The activator, which is a water-soluble salt of an alkaline earth metal or a heavy metal, is advantageously a water-soluble salt of barium, calcium, cupric copper, ferrous iron, plumbous lead, magnesium, manganous manganese, strontium or zinc. Examples of suitable salts are lead acetate, lead nitrate, barium chloride and calcium chloride. The amount of activator employed is generally in the range of from 0.2 to 2.0 lbs. per ton of solids in the clay slurry.

The alkali used for raising the pH of the slurry to an alkaline value can be ammonium hydroxide although it will be appreciated that other similar materials may alternatively be used.

The deflocculant can be, for example, sodium silicate.

The collector for the titanium mineral impurities can be, for example, oleic acid, and the frothing agent can be, for example, pine oil.

After the clay slurry has been conditioned and before it is treated inthe froth flotation cell it is advantageously diluted with water to a solids content of from 15 to 20% by weight.

The whole of the necessary quantities of the activator and of the collector are not necessarily added to the aqueous slurry of the clay before the beginning of the froth flotation process. Indeed, it has been found advantageous to add about one half the required quantity of each of these reagents prior to initiating the froth flotation process; and, thereafter, during the froth flotation process, to add further, smaller quantities of collector and activator, there preferably being a period of conditioning of the aqueous slurry of the clay after each further addition of reagent.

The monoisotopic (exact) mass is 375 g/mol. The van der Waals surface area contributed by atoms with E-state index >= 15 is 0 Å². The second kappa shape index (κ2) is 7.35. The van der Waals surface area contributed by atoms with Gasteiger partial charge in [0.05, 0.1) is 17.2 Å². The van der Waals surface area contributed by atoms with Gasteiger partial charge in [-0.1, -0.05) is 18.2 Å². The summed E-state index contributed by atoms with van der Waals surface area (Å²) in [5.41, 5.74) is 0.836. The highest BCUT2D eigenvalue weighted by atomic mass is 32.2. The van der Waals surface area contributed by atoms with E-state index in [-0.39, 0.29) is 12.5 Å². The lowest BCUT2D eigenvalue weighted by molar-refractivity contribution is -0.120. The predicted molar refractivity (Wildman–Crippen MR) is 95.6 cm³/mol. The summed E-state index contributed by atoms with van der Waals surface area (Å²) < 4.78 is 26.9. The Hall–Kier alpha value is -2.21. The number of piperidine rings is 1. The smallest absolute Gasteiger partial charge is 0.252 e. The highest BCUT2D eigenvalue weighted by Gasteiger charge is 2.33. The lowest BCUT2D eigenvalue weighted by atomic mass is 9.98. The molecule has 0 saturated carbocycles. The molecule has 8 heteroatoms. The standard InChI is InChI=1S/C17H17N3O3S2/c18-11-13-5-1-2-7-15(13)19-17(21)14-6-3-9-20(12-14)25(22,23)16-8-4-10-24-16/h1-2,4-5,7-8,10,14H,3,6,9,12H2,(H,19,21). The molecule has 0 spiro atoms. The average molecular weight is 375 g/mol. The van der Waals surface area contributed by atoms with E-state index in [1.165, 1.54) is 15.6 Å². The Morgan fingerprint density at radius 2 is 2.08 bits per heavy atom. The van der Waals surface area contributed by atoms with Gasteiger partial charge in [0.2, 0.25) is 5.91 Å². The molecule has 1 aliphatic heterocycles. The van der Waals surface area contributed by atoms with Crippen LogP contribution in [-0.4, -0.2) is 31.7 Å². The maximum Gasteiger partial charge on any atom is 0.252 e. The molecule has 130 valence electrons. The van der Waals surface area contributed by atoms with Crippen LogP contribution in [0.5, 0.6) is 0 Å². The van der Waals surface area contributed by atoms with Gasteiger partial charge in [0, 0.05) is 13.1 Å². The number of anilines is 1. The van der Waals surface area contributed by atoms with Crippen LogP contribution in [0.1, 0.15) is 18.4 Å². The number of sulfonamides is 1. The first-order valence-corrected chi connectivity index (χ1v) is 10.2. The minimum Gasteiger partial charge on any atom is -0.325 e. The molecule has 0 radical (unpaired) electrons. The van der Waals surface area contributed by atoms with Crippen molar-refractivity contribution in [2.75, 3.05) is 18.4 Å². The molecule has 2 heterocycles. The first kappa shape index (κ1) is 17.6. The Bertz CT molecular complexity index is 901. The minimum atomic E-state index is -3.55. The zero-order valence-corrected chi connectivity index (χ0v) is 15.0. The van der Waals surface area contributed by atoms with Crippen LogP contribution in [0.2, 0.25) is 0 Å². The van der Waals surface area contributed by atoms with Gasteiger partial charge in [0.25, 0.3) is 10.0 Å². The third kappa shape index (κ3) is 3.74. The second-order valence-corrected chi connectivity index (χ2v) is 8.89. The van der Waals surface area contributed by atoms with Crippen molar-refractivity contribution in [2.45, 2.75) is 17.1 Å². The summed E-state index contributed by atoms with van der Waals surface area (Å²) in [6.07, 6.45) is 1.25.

In order that the invention may be more clearly understood and readily carried into effect, reference will now be made to the following example.

Example In this example, a sample of kaolin from Georgia, United States of America, was employed. The chosen sample contained 45% by weight of particles smaller than 2 microns equivalent spherical diameter and showed a relatively high coloration. The clay was formed into an aqueous slurry having a solids content of 40% by weight. Sodium silicate was then added to the suspension in the amount of approximately 4 lbs. of silicate per ton of clay in order to deflocculate the clay. The slurry was then partially conditioned by agitation for 6 minutes with a high-speed stirrer. After the agitation, lead acetate, as activator, was added in the amount of 1.25 pounds per ton of clay, followed by 10% ammonium hydroxide solution in the amount of 2 pounds per ton and oleic acid in the amount of 3 pounds per ton of clay. The resulting clay slurry was further conditioned for a period of 6 minutes with the high-speed stirrer. The use of the high-speed stirrer and the total conditioning time of 12 minutes at the high solids content means that there was dissipated in the clay slurry about 30 horsepower hours of energy per ton of solids. After being conditioned, the clay slurry was diluted to form a slurry having a solids content of 16%. The resulting diluted slurry was treated in a froth flotation cell after the addition of pine oil as a frothing agent. At intervals of 20 to 25 minutes, further quantities of lead acetate and oleic acid were added at from A to A2 of the original amount, each addition being followed by a conditioning period before restarting the froth flotation process. The total time of the froth flotation process was about 100 minutes.